|Blogs > rm_piewinch > Up for the Down Stroke|
I recently started a second regular job on top of my full-time translating post. Two times a week, I finish up work early at my first company, then hightail it to a station thirty minutes away so that I can get to the second company before five. I usually spend the first couple of hours recieving instructions/splitting up the workload with my coworkers. Then they go home, and I work alone and in silence until about 10.30 PM or so.
As a result, I've spent most of the past week feeling incredibly tired. I really love the atmosphere at my second job, and I'm genuinely interested in the work I do. The trouble is having to balance it with Chinese, Japanese, and law classes, freelance translating, occasional volunteering on Saturday mornings, English teaching, and socializing.
Basically, my goal is to save a lot of money in my twenties so that I won't have to worry about retirement later on. A dollar in my twenties is worth a lot more than a dollar in my thirties, so it makes sense to make money while young, stash it away, and invest it wisely. To that end, I've set a goal of saving 100,000 dollars by the time I turn 25. As of this writing, I've been working a year and a half and have about 40,000 dollars. It is eighteen months to my 25th birthday, and I still have 60,000 to go.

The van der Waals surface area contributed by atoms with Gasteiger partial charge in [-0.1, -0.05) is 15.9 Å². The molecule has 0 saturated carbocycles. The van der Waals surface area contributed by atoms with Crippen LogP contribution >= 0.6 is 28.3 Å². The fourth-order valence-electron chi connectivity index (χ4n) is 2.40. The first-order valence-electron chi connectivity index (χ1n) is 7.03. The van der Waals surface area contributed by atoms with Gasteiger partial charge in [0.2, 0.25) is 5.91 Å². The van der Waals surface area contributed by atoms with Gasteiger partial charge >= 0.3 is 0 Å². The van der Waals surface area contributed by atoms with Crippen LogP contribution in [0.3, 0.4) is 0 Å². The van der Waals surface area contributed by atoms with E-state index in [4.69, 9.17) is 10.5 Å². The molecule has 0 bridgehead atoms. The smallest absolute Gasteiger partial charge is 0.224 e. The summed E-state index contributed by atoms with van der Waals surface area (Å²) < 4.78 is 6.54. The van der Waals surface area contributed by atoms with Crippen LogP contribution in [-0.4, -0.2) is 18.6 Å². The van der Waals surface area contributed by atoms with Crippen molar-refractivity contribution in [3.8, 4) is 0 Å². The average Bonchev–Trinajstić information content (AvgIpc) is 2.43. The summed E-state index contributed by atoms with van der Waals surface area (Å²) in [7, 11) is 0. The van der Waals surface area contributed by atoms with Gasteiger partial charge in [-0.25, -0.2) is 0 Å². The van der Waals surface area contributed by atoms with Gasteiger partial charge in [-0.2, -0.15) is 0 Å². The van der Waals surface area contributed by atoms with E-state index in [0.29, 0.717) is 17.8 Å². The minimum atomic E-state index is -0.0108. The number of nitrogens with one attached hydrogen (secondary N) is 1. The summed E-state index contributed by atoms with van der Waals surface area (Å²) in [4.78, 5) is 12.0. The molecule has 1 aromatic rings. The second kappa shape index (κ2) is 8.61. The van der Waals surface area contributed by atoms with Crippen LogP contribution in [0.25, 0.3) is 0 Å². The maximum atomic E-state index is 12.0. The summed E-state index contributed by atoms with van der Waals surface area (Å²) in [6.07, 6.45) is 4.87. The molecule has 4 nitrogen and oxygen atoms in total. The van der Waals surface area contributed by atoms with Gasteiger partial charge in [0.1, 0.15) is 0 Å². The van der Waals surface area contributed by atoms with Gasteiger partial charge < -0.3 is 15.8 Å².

I believe it can be done.
When I first came to Tokyo, I had no friends, so I told myself never to refuse an invitation. The policy has worked to remarkable effect - I have more friends now than I did all through high school and college. I never have to worry about what to do on the weekends.
So now I have a similar policy when it comes to money. Basically, any time there is an opportunity to make money in a way that isn't inethical, doesn't infringe on time with friends, and is at least mildly interesting, I will take it.
As with friends, never turning down an opportunity to make money has a synergistic effect. The more translating jobs I take, the better I get at translating. The better I am at translating, the better my chances of getting good freelance gigs.
The funny thing is that I don't really care about money. In fact, my primary goal in amassing this sum is to be able to free myself from money in the future. My dream is to invest my $100,000 and then get to work on what really appeals to me. With a reasonably sized nest egg saved up, I won't have to feel pressured to take a job just because it's good money.
I find it really hard to talk about what I want - perhaps a result of my upbringing. The more I think about it, the more difficult it is to get it out. Essentially, I think that either a career in writing or in criminal investigation, is what would make me the most happy. Starting my own business would also be really interesting.
In any case, the past few weeks have been incredibly busy - I spend the weeks working hard and my weekends out on the dancefloor. I could use some time in a sensory deprivation chamber.